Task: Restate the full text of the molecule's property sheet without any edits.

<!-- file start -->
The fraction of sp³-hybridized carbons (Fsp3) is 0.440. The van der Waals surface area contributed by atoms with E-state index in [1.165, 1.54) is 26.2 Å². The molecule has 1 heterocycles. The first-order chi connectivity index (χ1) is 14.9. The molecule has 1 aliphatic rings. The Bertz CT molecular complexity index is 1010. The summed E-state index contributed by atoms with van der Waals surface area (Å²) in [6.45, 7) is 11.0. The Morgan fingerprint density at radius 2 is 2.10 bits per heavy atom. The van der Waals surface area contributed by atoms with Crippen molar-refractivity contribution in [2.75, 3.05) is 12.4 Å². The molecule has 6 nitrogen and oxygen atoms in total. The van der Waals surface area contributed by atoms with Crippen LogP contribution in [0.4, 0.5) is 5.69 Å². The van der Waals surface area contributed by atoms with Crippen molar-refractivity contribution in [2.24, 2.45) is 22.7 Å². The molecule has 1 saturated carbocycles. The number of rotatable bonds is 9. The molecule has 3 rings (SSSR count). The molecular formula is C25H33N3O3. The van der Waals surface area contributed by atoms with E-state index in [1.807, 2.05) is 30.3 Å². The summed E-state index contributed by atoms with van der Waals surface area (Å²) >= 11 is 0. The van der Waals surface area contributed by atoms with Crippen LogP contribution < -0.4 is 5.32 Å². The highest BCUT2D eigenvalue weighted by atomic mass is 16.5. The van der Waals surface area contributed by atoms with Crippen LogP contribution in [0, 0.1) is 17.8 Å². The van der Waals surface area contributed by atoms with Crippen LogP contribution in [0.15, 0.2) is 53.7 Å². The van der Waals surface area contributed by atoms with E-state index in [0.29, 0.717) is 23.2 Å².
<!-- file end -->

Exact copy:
The fraction of sp³-hybridized carbons (Fsp3) is 0.440. The van der Waals surface area contributed by atoms with E-state index in [1.165, 1.54) is 26.2 Å². The molecule has 1 heterocycles. The first-order chi connectivity index (χ1) is 14.9. The molecule has 1 aliphatic rings. The Bertz CT molecular complexity index is 1010. The summed E-state index contributed by atoms with van der Waals surface area (Å²) in [6.45, 7) is 11.0. The Morgan fingerprint density at radius 2 is 2.10 bits per heavy atom. The van der Waals surface area contributed by atoms with Crippen molar-refractivity contribution in [2.75, 3.05) is 12.4 Å². The molecule has 6 nitrogen and oxygen atoms in total. The van der Waals surface area contributed by atoms with Crippen LogP contribution in [0.4, 0.5) is 5.69 Å². The van der Waals surface area contributed by atoms with Crippen molar-refractivity contribution in [2.24, 2.45) is 22.7 Å². The molecule has 1 saturated carbocycles. The number of rotatable bonds is 9. The molecule has 3 rings (SSSR count). The molecular formula is C25H33N3O3. The van der Waals surface area contributed by atoms with E-state index in [1.807, 2.05) is 30.3 Å². The summed E-state index contributed by atoms with van der Waals surface area (Å²) >= 11 is 0. The van der Waals surface area contributed by atoms with Crippen LogP contribution < -0.4 is 5.32 Å². The highest BCUT2D eigenvalue weighted by atomic mass is 16.5. The van der Waals surface area contributed by atoms with Crippen LogP contribution in [0, 0.1) is 17.8 Å². The van der Waals surface area contributed by atoms with Crippen LogP contribution in [0.15, 0.2) is 53.7 Å². The van der Waals surface area contributed by atoms with E-state index in [0.29, 0.717) is 23.2 Å².